After last year’s 5-0 victory over Vermont to start the campaign, the Harvard field hockey team expected once again to open its season by dispatching the Catamounts with ease.
Though the Crimson (1-0) struggled to put the ball in the net this time around, it managed to pull out a 3-2 victory.
“In the first half we did not work hard enough at all,” junior midfielder Shelley Maasdorp said. “But the second half we pulled it together and put out the effort that was needed.”
Trailing 2-1 at halftime, Harvard knew that its intensity needed a jolt. Its comeback began less than two minutes into the second period with a beautifully executed penalty corner that senior Liz Andrews converted to tie the match.
Less than 10 minutes later, Maasdorp slammed another penalty corner past Vermont netminder Ariel Eber for the final score.
Harvard held an offensive advantage for most of the game, firing 38 shots at the Catamounts (0-3). But Eber’s acrobatic goalkeeping frustrated the Crimson’s efforts to score.
“I have a lot of respect for that goalie,” Maasdorp said.
Vermont’s stagnant offense managed only five shots toward Harvard goalkeeper Katie Zacarian.
The Crimson’s flat offense extended to its penalties. With 10 opportunities in the first half, Harvard was clearly frustrated with its inability to convert on penalty corners.
“We had a lot of opportunity,” Harvard coach Sue Caples said. “We just did not have a lot to show for it in the scoring column.”
On the other side of the field, Vermont came up with two goals that clearly set the tone for the initial period. The Catamounts got on the scoreboard with a textbook corner, but the Crimson struck back when sophomore forward Beth Sackovich sent a rebound past Eber.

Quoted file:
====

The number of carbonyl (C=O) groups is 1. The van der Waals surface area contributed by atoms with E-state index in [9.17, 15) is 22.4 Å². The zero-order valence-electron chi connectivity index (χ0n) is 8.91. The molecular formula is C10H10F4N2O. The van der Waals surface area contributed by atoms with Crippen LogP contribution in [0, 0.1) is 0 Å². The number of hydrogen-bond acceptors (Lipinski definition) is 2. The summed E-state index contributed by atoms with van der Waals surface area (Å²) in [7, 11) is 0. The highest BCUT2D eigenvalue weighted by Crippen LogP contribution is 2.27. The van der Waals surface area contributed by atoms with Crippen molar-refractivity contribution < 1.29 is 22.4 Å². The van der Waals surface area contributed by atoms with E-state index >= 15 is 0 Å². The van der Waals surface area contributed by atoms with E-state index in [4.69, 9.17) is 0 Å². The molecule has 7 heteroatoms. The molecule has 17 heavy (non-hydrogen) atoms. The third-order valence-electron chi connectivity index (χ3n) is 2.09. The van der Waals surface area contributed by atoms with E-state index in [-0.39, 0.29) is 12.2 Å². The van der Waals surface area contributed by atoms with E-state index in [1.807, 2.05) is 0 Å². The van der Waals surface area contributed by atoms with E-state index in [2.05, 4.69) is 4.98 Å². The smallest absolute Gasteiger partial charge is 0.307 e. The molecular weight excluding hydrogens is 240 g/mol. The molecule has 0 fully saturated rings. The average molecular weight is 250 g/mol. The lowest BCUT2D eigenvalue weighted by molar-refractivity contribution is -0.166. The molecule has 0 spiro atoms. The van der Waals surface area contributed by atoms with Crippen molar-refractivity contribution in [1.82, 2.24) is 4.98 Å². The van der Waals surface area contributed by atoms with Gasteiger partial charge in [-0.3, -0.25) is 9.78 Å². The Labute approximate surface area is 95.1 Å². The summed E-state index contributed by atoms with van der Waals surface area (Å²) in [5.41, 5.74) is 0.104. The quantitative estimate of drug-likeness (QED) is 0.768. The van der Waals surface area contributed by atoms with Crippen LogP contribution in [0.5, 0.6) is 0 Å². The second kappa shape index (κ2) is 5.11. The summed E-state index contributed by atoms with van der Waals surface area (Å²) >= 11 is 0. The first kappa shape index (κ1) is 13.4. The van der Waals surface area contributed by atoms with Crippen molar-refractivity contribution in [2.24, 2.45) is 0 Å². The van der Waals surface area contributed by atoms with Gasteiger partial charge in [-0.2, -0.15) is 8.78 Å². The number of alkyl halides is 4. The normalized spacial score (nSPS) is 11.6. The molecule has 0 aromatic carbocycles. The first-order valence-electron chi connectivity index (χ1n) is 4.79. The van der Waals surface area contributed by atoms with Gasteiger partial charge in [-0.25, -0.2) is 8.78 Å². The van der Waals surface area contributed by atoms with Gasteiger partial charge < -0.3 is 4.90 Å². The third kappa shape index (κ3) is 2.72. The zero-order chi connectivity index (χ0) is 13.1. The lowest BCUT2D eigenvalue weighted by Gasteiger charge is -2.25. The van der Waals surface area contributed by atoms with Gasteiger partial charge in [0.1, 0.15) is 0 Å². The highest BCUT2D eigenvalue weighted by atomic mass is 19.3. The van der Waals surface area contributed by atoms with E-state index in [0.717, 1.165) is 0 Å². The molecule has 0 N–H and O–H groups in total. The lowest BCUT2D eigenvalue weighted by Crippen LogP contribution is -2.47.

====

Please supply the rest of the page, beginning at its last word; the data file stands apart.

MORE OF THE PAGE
Vermont took the lead with nine minutes left in the first frame when Christie Layden flung a loose ball out of a flurry of players in the circle and past Zacarian.
After the game, coaches and players spoke of a first half characterized by lackluster effort, although Harvard turned in a solid performance in the second period. However, the Crimson needs to put together a full 70 minutes of intensity.
“The forwards did a great job in the second half of putting pressure on and it helped to change the momentum of the game in our favor,” Caples said. “We’re a little beat up coming out of preseason, but by next weekend we hope to be 100 percent.”
Harvard’s offense hobbled through the match without tri-captain Kate McDavitt, the Crimson’s leading scorer last year, who was temporarily sidelined due to injury.
Though it was certainly not its best performance, the Crimson walked away from the match with a foundation for improvement with a week before its Ivy opener against Penn.